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The Swedish rules around hiring and firing that could spark a political crisis

What are the Swedish employment law changes that are being argued about – and why could they spark a government crisis? The Local explains.

The Swedish rules around hiring and firing that could spark a political crisis
Currently, the most recently hired employees are at biggest risk of redundancy. Photo: Isabell Höjman/TT

What's the Employment Protection Act?

This is the law that is under review. It outlines the rules for hiring and firing within Swedish businesses, and also contains regulations for employment contracts. In Swedish, it is called Lagen om anställningsskydd, and is usually referred to simply as LAS.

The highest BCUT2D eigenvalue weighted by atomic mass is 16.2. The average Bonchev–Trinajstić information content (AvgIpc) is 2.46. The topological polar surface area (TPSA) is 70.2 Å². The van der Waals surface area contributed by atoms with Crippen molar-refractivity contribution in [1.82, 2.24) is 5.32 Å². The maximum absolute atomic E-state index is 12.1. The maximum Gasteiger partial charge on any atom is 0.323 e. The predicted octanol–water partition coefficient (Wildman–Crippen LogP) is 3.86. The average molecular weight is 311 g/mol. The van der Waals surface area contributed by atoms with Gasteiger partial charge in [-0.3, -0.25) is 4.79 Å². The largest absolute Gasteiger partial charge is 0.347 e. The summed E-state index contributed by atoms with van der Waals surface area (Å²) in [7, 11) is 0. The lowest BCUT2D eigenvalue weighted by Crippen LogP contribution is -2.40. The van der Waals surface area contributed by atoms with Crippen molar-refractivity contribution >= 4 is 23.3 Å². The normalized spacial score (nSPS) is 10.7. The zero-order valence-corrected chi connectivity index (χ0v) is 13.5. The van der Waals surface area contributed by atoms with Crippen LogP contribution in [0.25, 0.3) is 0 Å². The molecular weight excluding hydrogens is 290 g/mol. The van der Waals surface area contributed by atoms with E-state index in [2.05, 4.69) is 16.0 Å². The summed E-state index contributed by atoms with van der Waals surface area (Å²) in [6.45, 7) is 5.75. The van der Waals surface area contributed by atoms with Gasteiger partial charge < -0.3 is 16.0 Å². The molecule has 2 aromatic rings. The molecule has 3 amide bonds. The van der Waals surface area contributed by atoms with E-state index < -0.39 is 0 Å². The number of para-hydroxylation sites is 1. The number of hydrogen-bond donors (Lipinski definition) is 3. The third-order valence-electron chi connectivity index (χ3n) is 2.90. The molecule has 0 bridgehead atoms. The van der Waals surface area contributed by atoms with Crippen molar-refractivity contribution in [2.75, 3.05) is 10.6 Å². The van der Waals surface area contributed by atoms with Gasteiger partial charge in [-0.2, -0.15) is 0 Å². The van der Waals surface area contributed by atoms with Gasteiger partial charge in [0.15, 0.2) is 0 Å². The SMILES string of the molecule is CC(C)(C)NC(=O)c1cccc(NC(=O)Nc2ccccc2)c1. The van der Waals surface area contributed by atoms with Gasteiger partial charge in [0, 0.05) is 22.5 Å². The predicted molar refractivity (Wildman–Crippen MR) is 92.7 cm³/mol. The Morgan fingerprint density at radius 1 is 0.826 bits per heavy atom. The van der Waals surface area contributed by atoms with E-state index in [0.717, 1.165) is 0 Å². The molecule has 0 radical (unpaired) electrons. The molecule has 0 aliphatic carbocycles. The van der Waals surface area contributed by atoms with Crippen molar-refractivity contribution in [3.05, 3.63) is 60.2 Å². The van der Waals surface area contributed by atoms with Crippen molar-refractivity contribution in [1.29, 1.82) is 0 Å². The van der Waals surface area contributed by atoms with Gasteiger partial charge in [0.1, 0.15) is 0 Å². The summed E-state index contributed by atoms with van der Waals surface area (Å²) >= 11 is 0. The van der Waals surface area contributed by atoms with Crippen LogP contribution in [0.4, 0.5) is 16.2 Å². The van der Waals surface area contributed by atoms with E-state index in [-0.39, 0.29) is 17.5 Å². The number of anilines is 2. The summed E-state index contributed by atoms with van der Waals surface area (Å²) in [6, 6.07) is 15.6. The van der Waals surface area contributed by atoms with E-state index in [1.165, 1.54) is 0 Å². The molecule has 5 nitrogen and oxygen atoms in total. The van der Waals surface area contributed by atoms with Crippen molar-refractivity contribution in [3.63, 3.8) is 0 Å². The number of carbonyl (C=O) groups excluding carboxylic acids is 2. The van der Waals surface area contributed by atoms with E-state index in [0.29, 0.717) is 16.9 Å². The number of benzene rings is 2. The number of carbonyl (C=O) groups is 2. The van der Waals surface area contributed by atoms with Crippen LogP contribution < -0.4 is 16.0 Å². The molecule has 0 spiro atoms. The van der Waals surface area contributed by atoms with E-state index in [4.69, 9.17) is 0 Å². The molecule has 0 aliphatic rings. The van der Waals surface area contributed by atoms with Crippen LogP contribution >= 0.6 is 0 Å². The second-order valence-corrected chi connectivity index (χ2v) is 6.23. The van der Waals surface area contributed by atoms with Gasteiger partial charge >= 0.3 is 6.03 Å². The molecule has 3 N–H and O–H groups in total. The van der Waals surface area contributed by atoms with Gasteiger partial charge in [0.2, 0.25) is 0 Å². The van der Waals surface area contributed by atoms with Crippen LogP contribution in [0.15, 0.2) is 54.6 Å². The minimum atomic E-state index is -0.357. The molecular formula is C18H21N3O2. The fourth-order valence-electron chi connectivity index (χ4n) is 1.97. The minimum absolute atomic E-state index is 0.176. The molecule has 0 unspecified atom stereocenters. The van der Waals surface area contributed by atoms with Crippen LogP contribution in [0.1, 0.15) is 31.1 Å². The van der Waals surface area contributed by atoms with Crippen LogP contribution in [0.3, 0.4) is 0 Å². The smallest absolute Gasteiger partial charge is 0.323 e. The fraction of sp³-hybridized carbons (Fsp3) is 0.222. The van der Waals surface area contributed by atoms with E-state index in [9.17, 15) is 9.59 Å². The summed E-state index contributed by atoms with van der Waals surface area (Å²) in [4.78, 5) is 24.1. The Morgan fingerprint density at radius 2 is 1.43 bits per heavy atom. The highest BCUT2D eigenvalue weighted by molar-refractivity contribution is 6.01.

One of the key principles is 'last in, first out' when it comes to redundancies. In other words, if a company needs to restructure or cut jobs, they should work from the principle that the most recently hired person is the first to go. There are exceptions, such as if that employee performs a key role that can't easily be done by someone else.

The government ordered a review into the law, the results of which were shared in June. They've been welcomed by centre-right parties and businesses, but received criticism from trade unions and the Social Democratic Prime Minister as well as other left-of-centre parties.

Why is it being reviewed?

It was part of the so-called January Agreement, a deal drawn up between four parties to ensure that Sweden's government could rule and put an end to post-election deadlock.

In order to get the passive backing of their former centre-right rivals the Centre and Liberal parties, the centre-left Social Democrat-Green government agreed to a review of the employment law.

In the agreement, the government pledged to “modernise the Employment Protection Act to adapt to the present-day labour market while maintaining a basic balance between the actors in the labour market”.

“The law should give businesses flexibility and protect individuals against arbitrary dismissal,” the January Agreement said.